Years ago, parvo in dogs reached epidemic proportions and the outcome was disastrous. Life expectancy during an outbreak was less than 30%. Parvo is still around today and while most cases are seen in puppies that are 6 weeks – 6 months of age, adult dogs can still be affected. Thanks to the development of a parvovirus vaccine for puppies, the incidence of canine parvovirus infections has been reduced radically.
Parvo in dogs is a highly contagious viral disease that manifests itself in two different forms, the more common form attacks the cells of the intestinal tract and white blood cells. Characteristic signs to look for include vomiting, bloody mucus-filled diarrhea, weight loss, dehydration, and lack of appetite. The less common form of parvo attacks the heart muscles of very young puppies, causing lifelong cardiac problems. If you think your dog has parvo, see a veterinarian immediately – early treatment is critical!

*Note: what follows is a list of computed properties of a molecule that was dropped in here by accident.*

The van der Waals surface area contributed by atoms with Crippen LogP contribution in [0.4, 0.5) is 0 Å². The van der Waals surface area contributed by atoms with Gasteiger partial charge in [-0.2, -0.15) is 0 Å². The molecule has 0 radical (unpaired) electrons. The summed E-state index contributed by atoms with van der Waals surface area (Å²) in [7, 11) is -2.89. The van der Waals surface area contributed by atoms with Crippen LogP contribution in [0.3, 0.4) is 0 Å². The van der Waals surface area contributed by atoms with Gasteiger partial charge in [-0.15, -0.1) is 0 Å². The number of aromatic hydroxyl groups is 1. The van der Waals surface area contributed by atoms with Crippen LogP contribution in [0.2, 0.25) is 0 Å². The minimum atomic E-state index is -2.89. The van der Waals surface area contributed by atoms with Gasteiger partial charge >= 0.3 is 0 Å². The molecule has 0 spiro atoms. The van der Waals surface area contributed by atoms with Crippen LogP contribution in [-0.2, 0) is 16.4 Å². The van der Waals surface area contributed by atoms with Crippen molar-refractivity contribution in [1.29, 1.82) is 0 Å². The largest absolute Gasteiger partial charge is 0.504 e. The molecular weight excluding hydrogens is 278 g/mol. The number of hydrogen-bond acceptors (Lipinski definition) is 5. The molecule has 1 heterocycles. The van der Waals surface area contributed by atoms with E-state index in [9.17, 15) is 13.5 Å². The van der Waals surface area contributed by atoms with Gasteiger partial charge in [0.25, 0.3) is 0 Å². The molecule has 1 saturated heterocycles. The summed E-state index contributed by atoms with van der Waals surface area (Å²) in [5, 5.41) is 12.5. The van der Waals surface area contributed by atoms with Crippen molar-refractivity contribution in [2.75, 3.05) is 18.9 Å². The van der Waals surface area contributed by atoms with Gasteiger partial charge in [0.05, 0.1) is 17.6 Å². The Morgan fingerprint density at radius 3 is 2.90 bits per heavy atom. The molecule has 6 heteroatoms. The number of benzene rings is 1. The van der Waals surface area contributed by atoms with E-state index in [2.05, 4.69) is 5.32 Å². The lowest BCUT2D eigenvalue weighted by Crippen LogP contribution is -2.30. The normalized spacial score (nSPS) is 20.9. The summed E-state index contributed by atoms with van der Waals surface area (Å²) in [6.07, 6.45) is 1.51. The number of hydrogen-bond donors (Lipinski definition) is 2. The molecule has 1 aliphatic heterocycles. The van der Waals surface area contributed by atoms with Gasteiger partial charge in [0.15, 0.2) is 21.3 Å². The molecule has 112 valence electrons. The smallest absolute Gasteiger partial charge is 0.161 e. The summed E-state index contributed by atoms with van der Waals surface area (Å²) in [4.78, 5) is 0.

Parvovirus is extremely contagious and can be transmitted by any person, animal, or object that comes in contact with an infected dog species. Parvo is highly resistant as the virus can live in the environment for months and may survive on inanimate objects such as food bowls, shoes, clothes, carpets, and floors. Viral infections cannot be cured; therefore, treatment should focus on managing the symptoms and preventing secondary bacterial infections – preferably in a hospital environment. Intensive therapy and system support is the key to recovery. Prevention involves cleanliness and vaccination. Treatment includes fluid and nutritional therapyalong with the prevention of secondary bacterial infections. Providing your dog with optimum nutrition will also help them recover and stay healthy and strong.